Dennrik Abrahan spent more than two months in Haiti this summer testing the skills he has learned as a medical student at the University of Central Florida.
He took medical histories and watched doctors treat rare illnesses.
“When you work with a patient in the field, you think, ‘Wow, I’ve learned a lot.’ The learning makes more sense,” Abrahan said.
But most importantly, Abrahan helped save lives.
He trained Haitian midwives and doctors in a procedure to help resuscitate babies born with breathing difficulties, giving them a better chance of survival. It’s a new technique developed by the American Academy of Pediatrics and the World Health Organization especially for rural communities where professional healthcare can be 50 miles away or farther.
In June pediatrician and College of Medicine mentor Dr. Tom Lacy and a University of Florida medical student joined Abrahan in his effort.
“We strongly believe in sustainable healthcare,” said Lacy, who helped establish the nonprofit Hands Up for Haiti. “All the doctor volunteers in our group treat, but we also educate because we want to help people take care of themselves.”
The infant mortality rate in Haiti is high – with 70 out of 1,000 babies dying compared to the U.S. rate of 16 out of 1,000.
Kits needed to resuscitate babies are expensive — $220 each — and they can’t be found in Haiti. So the Walt Disney Pavilion at Florida Hospital for Children donated money to Hands Up for Haiti, and volunteers bought kits. Thirteen Haitian midwives and doctors were trained and can go back to their villages and teach 10 more providers.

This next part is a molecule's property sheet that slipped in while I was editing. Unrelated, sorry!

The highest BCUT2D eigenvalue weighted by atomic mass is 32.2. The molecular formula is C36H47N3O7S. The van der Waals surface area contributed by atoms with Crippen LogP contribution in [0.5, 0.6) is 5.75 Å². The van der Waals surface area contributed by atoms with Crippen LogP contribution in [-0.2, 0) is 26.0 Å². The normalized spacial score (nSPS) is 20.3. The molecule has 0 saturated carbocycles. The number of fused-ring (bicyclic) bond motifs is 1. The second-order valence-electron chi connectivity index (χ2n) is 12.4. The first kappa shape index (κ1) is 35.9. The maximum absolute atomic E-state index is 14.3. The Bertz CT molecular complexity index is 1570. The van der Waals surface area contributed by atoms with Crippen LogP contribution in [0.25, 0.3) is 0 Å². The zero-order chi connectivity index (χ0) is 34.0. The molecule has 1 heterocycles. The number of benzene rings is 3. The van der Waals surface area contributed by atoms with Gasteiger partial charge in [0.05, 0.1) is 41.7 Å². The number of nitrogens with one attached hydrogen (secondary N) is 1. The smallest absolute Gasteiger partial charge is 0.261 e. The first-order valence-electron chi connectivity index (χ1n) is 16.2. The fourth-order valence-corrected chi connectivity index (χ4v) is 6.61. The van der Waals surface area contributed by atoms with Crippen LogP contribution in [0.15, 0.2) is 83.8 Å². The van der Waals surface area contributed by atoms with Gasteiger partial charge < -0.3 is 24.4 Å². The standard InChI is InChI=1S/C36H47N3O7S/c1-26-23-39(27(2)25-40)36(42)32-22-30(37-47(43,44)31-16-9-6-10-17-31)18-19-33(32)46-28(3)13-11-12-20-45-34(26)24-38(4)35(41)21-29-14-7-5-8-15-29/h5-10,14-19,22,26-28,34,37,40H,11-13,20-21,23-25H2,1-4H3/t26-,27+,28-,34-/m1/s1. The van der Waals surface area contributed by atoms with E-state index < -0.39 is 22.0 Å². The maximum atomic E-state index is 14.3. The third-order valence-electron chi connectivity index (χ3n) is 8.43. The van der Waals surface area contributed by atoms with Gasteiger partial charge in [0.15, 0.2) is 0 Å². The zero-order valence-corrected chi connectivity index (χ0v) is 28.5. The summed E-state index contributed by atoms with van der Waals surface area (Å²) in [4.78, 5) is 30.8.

This was not the first trip for either student or mentor.
Now a second-year medical student in the College of Medicine, Abrahan has been traveling to Haiti since he was an undergraduate at UCF. In fact, he is the volunteer coordinator for another non-profit organization – Haiti Village Health.
Lacy began his trips in 2010 shortly after a tremendous earthquake crippled the country and injured and killed thousands. It was that experience that made Lacy start Hands Up for Haiti. The group, which includes physicians from New York and New Jersey, has six trips planned for 2011.
The latest trip wasn’t just about saving babies, Lacy said. It’s also a learning experience he highly recommends for students who can afford it. Because of a U.S. Department of State travel warning, Florida medical schools cannot send students to Haiti. So students interested must use their vacation time and pay their own way. But it is well worth it.
“It’s such a tremendous experience,” Lacy said. “From a clinical point of view, they see pathology in four days which they wouldn’t see in a whole year of medical school.”
Students get to practice what Lacy calls “pure medicine.”
“In some countries, like Haiti, you have to rely on medical histories and exams,” he said. “There are no labs, no x-rays, they just don’t have access to them. There’s no back up, so students are forced to use the clinical skills they learn.”
When he graduates, Abrahan said he plans to do international work to help those without access to medical care. He says it’s a way to give back for all the learning he’s received.
For Lacy and the second medical student, his daughter, a third-year medical student at the University of Florida, the experience has been life changing.
“There is a great feeling of fulfillment,” Lacy said. “There is more than just donating money happening here, we’re helping others save lives.”